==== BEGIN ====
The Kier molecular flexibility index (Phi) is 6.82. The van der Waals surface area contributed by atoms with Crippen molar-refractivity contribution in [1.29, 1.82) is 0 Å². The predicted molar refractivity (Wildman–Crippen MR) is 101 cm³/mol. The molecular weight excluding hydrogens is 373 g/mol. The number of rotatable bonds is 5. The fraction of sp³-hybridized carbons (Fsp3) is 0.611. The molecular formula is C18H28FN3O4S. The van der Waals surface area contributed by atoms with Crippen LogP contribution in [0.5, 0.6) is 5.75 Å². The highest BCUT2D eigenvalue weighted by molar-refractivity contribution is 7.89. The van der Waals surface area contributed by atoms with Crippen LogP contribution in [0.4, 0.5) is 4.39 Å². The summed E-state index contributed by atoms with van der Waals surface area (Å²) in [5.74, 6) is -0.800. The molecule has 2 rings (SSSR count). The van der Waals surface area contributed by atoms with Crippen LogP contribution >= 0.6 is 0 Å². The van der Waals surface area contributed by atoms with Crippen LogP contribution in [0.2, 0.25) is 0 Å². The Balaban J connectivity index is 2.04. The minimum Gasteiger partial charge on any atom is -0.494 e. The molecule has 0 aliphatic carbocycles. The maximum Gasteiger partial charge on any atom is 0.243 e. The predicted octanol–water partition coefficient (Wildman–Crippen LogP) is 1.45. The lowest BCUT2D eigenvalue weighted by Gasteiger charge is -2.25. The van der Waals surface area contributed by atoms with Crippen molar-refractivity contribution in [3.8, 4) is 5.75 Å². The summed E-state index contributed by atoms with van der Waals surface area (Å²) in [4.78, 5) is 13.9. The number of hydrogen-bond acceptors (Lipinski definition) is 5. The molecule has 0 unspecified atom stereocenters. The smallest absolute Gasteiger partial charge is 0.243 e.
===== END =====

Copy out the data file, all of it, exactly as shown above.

The Kier molecular flexibility index (Phi) is 6.82. The van der Waals surface area contributed by atoms with Crippen molar-refractivity contribution in [1.29, 1.82) is 0 Å². The predicted molar refractivity (Wildman–Crippen MR) is 101 cm³/mol. The molecular weight excluding hydrogens is 373 g/mol. The number of rotatable bonds is 5. The fraction of sp³-hybridized carbons (Fsp3) is 0.611. The molecular formula is C18H28FN3O4S. The van der Waals surface area contributed by atoms with Crippen LogP contribution in [0.5, 0.6) is 5.75 Å². The highest BCUT2D eigenvalue weighted by molar-refractivity contribution is 7.89. The van der Waals surface area contributed by atoms with Crippen LogP contribution in [0.4, 0.5) is 4.39 Å². The summed E-state index contributed by atoms with van der Waals surface area (Å²) in [5.74, 6) is -0.800. The molecule has 2 rings (SSSR count). The van der Waals surface area contributed by atoms with Crippen LogP contribution >= 0.6 is 0 Å². The van der Waals surface area contributed by atoms with Crippen LogP contribution in [0.2, 0.25) is 0 Å². The Balaban J connectivity index is 2.04. The minimum Gasteiger partial charge on any atom is -0.494 e. The molecule has 0 aliphatic carbocycles. The maximum Gasteiger partial charge on any atom is 0.243 e. The predicted octanol–water partition coefficient (Wildman–Crippen LogP) is 1.45. The lowest BCUT2D eigenvalue weighted by Gasteiger charge is -2.25. The van der Waals surface area contributed by atoms with Crippen molar-refractivity contribution in [3.8, 4) is 5.75 Å². The summed E-state index contributed by atoms with van der Waals surface area (Å²) in [4.78, 5) is 13.9. The number of hydrogen-bond acceptors (Lipinski definition) is 5. The molecule has 0 unspecified atom stereocenters. The smallest absolute Gasteiger partial charge is 0.243 e.